As it turns out, Yun has this magical app/car service that allows him to use cars that are all over the city. It's seriously amazing. You open the app, it tells you where all the available cars are in your area, and you unlock it straight from the app. I think you even pay for it through the app. Anyways, I bring this up because after eating, we tracked down one of said cars and headed out for what would turn into a fun and one might even say romantic tour of Seoul in the evening.

I rarely drive in Seoul, usually spending my time either walking or down in the subway, so to relax in the passenger seat and watch the city go by was novel and quite enjoyable. I'm not sure I'll ever want to drive in Seoul, though...the traffic was pretty intense and scary, but with a confident driver at the wheel, I felt totally safe. We hit a few of the big sights, past Seoul Station and the palace and the big statue of Sejong the Great and who know what else. Eventually we turned onto what was, to me, an unfamiliar side street that took us winding up a tree-lined road, slowly rising higher and higher above the city as the sun moved lower and lower in the sky, slanting warm and golden through our rolled down windows.

Our destination, and I didn't even know we'd had a destination, was the top of a mountain on the outskirts of the city. Korean mountains, I have to admit, are pretty adorable in comparison to the behemoths I'm used to. I wish I'd taken more pictures, because the place was gorgeous; a big building in the style of a Buddhist temple, trees silhouetted against the setting sun, children and couples everywhere.

Sunset glow.

There was an amazing moment when the sun seemed to sit on a nearby peak, perfectly balanced for a few seconds before sinking below the horizon. It was hard to believe that we hadn't even really left the city. The air was still warm from the sunny day but starting to cool, there was the smallest of breezes to ruffle the trees, and I could feel my stress melting away into the air.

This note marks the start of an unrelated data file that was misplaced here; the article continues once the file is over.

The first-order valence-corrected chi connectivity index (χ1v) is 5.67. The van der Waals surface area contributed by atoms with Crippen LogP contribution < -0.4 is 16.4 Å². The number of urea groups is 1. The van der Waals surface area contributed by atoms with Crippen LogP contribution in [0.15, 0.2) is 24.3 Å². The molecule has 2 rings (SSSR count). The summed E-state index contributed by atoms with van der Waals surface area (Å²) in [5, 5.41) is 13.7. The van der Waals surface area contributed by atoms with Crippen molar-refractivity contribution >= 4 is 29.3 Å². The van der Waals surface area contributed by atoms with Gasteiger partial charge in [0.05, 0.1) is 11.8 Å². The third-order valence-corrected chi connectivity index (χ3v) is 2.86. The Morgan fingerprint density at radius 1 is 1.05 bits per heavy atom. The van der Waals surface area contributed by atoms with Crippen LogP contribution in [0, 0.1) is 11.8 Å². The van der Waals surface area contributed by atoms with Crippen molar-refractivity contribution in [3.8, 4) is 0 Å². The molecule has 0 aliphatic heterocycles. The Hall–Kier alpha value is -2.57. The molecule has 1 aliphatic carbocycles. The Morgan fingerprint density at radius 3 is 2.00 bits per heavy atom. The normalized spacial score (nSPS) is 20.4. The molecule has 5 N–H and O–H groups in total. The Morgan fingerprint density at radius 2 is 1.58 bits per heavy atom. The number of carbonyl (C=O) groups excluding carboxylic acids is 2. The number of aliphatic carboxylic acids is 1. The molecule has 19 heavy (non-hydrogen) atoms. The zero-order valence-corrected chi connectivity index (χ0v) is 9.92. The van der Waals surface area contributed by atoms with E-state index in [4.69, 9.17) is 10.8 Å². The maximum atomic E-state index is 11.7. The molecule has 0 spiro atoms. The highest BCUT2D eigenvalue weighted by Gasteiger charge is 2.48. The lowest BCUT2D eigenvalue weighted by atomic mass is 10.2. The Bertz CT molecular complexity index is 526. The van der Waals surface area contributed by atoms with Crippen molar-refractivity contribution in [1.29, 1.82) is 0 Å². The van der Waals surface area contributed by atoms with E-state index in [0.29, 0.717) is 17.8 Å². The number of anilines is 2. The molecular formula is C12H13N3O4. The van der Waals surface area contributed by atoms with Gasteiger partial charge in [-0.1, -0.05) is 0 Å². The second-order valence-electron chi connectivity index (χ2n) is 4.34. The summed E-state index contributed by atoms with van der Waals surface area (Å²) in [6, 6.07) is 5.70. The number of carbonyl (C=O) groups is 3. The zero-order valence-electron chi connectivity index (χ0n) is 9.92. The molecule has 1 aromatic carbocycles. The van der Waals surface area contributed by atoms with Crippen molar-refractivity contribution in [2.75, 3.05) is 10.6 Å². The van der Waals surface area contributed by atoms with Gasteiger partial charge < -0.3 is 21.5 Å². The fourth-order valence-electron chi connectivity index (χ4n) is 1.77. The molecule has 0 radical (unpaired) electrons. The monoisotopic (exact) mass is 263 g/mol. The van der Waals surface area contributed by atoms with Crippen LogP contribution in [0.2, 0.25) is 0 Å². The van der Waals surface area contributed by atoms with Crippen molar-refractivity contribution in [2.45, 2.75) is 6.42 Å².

Say cheese.

I didn't get a picture of this, but if you walk around to the other side of the balcony, there's a gorgeous view of the city. There's nothing quite like watching the lights in a city come on as the daylight disappears. I do enjoy living in the countryside, I really do, but there's a part of my heart that will always love the city. The countryside has stars, but the city has neon, and I'm still trying to decide what I like better.

After getting our fill of sunset, we returned to the car for the final leg of our journey: a nighttime drive along the Han river. According to some it's the most beautiful night scenery in the world, and I'll not argue that it's got to be pretty high up on the list. We turned up the radio, rolled down the windows, and I soaked up the scenery. We passed bridge after bridge, some lit up in red or blue or green, some carrying cars, or trains, or subway rails. Neither of us talked, just sank into the comfortable silence of night driving, lost in our own worlds.

Our last stop was the riverside itself, a small park full of people with the same idea as us. Even though there were plenty of people, the whole place had a feeling of quiet, as if everyone was keeping their voices down. Even the raucous laughter of college students drinking beer in the grass felt muted somehow. We joked about there being too many couples, and for a moment Yun put his arm around me with the joke "We have to pretend to be a couple."

It was just...one of those perfect nights, you know? The kind of night that makes you want to say things like "I feel infinite". The kind of night that makes you want to freeze time so you can linger in the warm night air, trying to see past the streetlights and into the stars.

Teacher Pretty
Middle school ESL teacher, lover of pink, eater of kimchi, addicted to Etude House, expert procrastinator, meeter of 2-dimensionial popstars: Ana. That's me.